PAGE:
Cupboards are getting bare in Rocky Mount, N.C.

Cupboards are getting bare in Rocky Mount, N.C.

By: Major Frank Duracher

Mother Hubbard has nothing on the six staff members at the Rocky Mount Corps in North Carolina, as they have been able to scratch and stretch food donations and other resources to assist from 250 to 500 families each Monday during the coronavirus crisis.

The local food bank has been providing a truckload of grocery items, in addition to fresh vegetables every first Monday of the month, according to Jamie Lyles, the Army’s Pathway of Hope director for the Rocky Mount Corps. Replenished every month, the resource usually provides enough food boxes for several weeks.

“On ‘normal’ Mondays throughout the year we average about 250 boxes, but during the April delivery”—the first during the coronavirus emergency—”on that Monday we doubled our number to 570,” Lyles said.

She added that the corps food pantry has been severely taxed during the last six weeks or so since the economic catastrophe started. “We normally got food donations before this started, but our pantry has pretty much emptied out now.”

For the April delivery from the food bank, Lyles and her coworkers ran a drive-by distribution employed by most corps everywhere these days.

“That’s a lot of work for a staff our size,” she said, “and we were out there non-stop from 9:00 to 4:00. It was a constant flow of cars.”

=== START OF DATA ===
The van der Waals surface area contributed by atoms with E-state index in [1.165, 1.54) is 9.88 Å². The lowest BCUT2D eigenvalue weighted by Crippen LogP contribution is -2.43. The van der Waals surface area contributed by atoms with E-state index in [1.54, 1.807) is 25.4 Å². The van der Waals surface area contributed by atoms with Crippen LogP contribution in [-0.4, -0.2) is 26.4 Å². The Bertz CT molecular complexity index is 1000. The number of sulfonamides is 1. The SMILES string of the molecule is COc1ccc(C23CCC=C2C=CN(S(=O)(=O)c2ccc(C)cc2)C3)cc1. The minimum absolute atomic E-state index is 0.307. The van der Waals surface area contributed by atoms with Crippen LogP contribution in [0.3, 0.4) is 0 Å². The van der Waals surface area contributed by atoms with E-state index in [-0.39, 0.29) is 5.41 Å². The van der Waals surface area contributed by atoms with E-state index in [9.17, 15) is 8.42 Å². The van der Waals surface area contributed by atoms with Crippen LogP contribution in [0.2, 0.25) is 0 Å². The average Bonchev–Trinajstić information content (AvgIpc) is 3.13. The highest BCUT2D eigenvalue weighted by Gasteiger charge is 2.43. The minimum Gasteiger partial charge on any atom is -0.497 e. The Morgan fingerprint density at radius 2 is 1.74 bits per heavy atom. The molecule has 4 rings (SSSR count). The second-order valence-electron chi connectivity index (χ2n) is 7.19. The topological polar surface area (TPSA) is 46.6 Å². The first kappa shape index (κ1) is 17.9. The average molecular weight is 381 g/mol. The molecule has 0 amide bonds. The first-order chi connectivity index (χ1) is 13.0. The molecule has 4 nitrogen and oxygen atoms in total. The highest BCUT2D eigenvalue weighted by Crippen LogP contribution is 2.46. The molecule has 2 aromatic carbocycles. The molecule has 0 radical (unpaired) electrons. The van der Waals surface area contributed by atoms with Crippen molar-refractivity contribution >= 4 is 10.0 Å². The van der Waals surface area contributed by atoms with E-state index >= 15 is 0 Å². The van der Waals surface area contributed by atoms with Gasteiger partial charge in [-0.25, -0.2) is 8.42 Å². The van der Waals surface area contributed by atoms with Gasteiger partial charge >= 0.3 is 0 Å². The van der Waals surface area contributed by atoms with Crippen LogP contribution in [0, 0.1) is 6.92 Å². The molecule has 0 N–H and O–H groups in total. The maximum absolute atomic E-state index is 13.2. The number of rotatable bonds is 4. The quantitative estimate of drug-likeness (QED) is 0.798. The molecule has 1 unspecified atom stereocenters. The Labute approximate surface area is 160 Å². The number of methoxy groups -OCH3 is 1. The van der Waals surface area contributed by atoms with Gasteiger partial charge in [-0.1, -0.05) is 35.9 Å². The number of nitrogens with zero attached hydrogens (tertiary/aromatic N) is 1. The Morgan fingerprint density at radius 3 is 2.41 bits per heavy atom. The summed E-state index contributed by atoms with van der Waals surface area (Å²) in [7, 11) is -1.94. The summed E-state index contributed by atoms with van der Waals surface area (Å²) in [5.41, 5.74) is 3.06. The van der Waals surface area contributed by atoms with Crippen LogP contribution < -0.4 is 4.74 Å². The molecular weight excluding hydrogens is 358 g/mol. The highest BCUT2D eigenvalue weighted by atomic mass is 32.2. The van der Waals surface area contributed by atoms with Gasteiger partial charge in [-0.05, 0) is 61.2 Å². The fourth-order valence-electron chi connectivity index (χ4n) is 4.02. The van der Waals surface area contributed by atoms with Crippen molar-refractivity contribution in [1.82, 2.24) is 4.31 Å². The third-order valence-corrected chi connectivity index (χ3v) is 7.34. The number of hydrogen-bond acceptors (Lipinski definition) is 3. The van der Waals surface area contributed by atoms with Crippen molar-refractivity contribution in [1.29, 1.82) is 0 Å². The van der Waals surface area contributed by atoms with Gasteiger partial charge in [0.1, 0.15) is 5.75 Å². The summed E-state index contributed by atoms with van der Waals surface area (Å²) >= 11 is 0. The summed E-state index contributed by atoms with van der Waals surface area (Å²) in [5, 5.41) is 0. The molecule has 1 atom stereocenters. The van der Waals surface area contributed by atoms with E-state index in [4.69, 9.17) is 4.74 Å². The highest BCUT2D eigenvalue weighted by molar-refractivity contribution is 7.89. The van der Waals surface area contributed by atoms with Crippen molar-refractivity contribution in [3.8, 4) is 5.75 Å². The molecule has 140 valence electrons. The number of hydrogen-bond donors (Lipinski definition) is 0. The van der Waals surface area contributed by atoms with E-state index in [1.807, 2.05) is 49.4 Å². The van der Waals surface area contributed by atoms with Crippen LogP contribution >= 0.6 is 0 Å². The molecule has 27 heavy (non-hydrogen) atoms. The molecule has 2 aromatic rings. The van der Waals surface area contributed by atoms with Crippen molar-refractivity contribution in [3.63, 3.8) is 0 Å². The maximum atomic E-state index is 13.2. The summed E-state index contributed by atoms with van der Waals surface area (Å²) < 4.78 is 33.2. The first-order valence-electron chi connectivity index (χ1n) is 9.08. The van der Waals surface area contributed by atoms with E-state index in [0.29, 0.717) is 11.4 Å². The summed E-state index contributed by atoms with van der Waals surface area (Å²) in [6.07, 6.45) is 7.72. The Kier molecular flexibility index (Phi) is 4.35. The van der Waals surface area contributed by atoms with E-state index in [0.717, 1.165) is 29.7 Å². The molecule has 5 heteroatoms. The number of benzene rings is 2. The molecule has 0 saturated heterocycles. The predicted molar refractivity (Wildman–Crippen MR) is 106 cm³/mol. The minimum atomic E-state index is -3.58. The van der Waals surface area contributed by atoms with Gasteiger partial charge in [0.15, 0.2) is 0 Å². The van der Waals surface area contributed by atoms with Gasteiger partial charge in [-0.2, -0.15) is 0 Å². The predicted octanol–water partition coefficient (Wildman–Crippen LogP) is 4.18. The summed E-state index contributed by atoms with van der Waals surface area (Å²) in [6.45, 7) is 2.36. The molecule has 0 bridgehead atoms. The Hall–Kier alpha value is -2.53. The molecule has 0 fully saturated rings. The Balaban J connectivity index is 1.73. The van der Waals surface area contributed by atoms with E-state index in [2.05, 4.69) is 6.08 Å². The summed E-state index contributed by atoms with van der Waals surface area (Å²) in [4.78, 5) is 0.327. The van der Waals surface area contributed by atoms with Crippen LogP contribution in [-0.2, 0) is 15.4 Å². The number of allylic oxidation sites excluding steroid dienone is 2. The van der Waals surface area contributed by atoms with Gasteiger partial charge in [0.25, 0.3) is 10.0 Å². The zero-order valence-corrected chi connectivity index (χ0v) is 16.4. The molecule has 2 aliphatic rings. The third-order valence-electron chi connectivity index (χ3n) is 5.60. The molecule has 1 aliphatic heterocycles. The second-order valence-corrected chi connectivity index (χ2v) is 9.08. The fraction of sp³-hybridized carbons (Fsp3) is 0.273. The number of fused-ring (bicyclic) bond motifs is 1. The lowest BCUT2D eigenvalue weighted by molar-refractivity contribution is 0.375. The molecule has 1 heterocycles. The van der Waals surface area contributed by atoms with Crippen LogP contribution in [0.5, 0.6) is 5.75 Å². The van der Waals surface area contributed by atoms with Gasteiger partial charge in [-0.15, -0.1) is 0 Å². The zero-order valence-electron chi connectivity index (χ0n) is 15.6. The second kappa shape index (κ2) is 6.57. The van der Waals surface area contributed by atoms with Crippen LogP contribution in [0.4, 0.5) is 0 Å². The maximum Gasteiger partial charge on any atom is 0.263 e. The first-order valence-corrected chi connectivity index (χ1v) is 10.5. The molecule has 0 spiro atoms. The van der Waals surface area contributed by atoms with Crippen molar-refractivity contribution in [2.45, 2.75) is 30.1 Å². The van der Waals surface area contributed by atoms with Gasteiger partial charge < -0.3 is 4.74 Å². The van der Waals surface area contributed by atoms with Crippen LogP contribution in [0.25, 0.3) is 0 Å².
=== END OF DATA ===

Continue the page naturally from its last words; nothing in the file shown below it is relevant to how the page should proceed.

On the other three or four Mondays, caseworkers take appointments and deliver the food boxes to cars coming specifically for their much-needed items. Rent and utility assistance is still being processed, albeit with modifications forced by the outbreak.

“We have a partnership with a utility here, and we communicate virtually,” Lyles said. Clients provide the necessary credentials either by email or by taking a photo on their phone and forwarding those to Salvation Army staff.

Clothing vouchers are suspended until the Family Stores reopen.

As far as the Army’s response going forward into what looks like will be the third month of this response, Lyles said, “It is hard to set a concrete plan because things change, it seems daily. The situation is very fluid, and we’re depending on the (state) government for guidance.”

“To further help our COVID-19 outreach, the local United Way provided the corps with a $2,500 grant,” said Major David Phelps, Rocky Mount corps officer.

It is hard to predict what will be needed one week or even one day in advance. But he added that he is most appreciative of the public support they have seen.

“We appreciate our volunteers and staff that helped us serve our community during these trying days and throughout the year,” Major Phelps said.

Source: southernspiritonline.org